Hogg ready for selective cull to ease beef ban

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The Independent Online
The Minister of Agriculture Douglas Hogg signalled for the first time last night that Britain might be prepared to accept a selective cattle cull as the price for a partial lifting of the European beef ban.

The Government last month ditched plans to proceed with the controversial additional slaughter of 140,000 high-risk animals following publication of research at Oxford suggesting that bovine spongiform encephalopathy (BSE) would die out of its own accord by 2000.

But Mr Hogg, who was in Luxembourg for European Union talks on the beef crisis, indicated that some additional culling might have to be considered to win approval for the resumption of exports of meat from certified BSE- free herds.

These herds are mainly in Scotland and Northern Ireland. Mr Hogg said: "It may be that the Europeans will seek a cull to support relaxation of the ban with regard to BSE-free herds. At that point one has to decide if it would be right to proceed with a cull."

The Government has refused to seek a "regional" solution to the beef exports dispute, despite mounting pressure from Scottish and Ulster farmers.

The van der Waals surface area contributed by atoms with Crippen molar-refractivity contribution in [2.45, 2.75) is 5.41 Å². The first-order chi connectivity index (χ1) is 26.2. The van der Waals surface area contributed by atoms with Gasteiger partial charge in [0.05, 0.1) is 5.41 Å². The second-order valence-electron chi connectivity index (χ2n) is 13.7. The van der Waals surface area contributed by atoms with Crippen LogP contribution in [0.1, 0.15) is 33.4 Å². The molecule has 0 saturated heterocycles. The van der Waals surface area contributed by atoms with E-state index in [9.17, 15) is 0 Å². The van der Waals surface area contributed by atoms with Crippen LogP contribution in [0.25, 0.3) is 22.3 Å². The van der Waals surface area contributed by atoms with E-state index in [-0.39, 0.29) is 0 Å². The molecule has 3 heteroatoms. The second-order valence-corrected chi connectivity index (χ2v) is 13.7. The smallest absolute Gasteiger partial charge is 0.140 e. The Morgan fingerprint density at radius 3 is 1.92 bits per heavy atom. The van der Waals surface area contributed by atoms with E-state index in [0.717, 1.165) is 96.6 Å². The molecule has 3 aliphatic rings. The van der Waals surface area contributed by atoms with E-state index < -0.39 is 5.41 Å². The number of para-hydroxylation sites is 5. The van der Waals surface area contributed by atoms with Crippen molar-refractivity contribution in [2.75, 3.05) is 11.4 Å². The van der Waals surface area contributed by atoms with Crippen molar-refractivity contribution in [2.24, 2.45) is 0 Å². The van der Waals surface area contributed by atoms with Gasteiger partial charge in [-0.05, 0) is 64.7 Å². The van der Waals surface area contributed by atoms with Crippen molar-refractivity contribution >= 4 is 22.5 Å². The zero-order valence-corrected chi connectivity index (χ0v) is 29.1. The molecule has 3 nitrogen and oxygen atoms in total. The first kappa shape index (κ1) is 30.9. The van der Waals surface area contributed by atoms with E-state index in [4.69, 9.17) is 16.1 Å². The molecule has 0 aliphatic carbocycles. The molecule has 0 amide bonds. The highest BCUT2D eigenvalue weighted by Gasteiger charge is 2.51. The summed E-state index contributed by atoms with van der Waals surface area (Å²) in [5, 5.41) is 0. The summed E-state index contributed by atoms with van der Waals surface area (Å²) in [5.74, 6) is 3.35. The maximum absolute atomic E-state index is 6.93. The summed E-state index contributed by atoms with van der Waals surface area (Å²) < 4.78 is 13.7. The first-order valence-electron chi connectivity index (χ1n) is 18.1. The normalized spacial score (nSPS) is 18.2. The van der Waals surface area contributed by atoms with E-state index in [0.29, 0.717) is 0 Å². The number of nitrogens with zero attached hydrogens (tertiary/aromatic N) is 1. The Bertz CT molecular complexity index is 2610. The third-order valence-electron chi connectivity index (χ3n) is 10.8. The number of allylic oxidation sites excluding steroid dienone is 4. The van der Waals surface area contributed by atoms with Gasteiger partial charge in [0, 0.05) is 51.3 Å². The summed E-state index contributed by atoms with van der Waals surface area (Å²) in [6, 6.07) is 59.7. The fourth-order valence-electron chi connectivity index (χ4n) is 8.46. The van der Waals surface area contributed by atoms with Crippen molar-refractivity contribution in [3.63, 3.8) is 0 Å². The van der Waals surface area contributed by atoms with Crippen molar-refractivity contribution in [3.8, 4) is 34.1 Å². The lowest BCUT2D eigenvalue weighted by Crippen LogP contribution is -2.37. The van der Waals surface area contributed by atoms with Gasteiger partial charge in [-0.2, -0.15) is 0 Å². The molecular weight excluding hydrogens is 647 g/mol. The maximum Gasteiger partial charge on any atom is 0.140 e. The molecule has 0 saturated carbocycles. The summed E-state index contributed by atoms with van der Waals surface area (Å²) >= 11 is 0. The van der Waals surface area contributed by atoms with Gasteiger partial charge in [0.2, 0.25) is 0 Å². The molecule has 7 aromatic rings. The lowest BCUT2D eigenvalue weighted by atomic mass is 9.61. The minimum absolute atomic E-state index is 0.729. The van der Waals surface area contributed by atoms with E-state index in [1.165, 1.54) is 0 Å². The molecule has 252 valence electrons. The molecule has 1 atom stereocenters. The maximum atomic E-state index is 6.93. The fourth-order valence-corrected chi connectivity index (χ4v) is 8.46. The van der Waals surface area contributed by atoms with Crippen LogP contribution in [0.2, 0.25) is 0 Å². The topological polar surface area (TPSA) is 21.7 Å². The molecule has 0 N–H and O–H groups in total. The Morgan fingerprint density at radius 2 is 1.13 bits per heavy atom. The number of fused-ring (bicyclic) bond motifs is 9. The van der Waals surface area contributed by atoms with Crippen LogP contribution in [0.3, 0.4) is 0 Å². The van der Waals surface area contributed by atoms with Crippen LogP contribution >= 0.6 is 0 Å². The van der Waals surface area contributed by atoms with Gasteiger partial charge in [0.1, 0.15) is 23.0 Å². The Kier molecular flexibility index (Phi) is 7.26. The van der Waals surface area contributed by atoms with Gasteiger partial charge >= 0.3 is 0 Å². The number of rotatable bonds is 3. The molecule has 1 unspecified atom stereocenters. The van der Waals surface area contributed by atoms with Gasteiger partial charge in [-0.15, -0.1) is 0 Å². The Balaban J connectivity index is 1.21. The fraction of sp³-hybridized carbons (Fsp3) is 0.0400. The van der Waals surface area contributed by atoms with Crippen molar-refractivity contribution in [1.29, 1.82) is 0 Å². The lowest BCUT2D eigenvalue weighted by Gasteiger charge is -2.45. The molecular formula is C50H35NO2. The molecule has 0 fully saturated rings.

Michael Forsyth, the Secretary of State for Scotland, was in Luxembourg yesterday fuelling speculation about a shift in government tactics.

Both the European Commission and the Irish EU presidency have said that a regional slaughter could open the way to the first easing of the beef ban, as this would be in line with the Florence deal which committed the UK to a sweeping BSE eradication scheme.

Ship brokers are standing by to see if the doubling of the slaughter of cattle brings a revival of government interest in chartering refrigerated vessels.

Some 55,000 cattle over 30 months old are expected to be killed this week and most of the carcasses will go into cold storage. The doubling of the number of animals being killed under this scheme from 23,000 to the current 50,000 is likely to use up storage, forcing the government's Intervention Board to turn to refrigerated trailers and ships.

The latest estimate of the backlog by the Ministry of Agriculture, Fisheries and Food is 393,000. More than 686,000 have been killed since the scheme was launched in April.

An announcement by Mr Hogg at the Tory conference of an extra pounds 16.6m to boost cold-storage capacity and speculation that the board might turn to ships and containers produced a spate of offers of cold storage.

Ship brokers who had been in discussion with the board found interest in refrigerated vessels put on hold. According to one, the board was looking for six-month charters. At the time, the rate was about $5,000 per day (pounds 3,200) for a vessel that would hold 5,000 tonnes of beef.

"It is a relatively expensive option," the broker said. Older vessels from the former Communist bloc or the eastern Mediterranean would probably be used; anchored or tied up in port, operating costs would be low.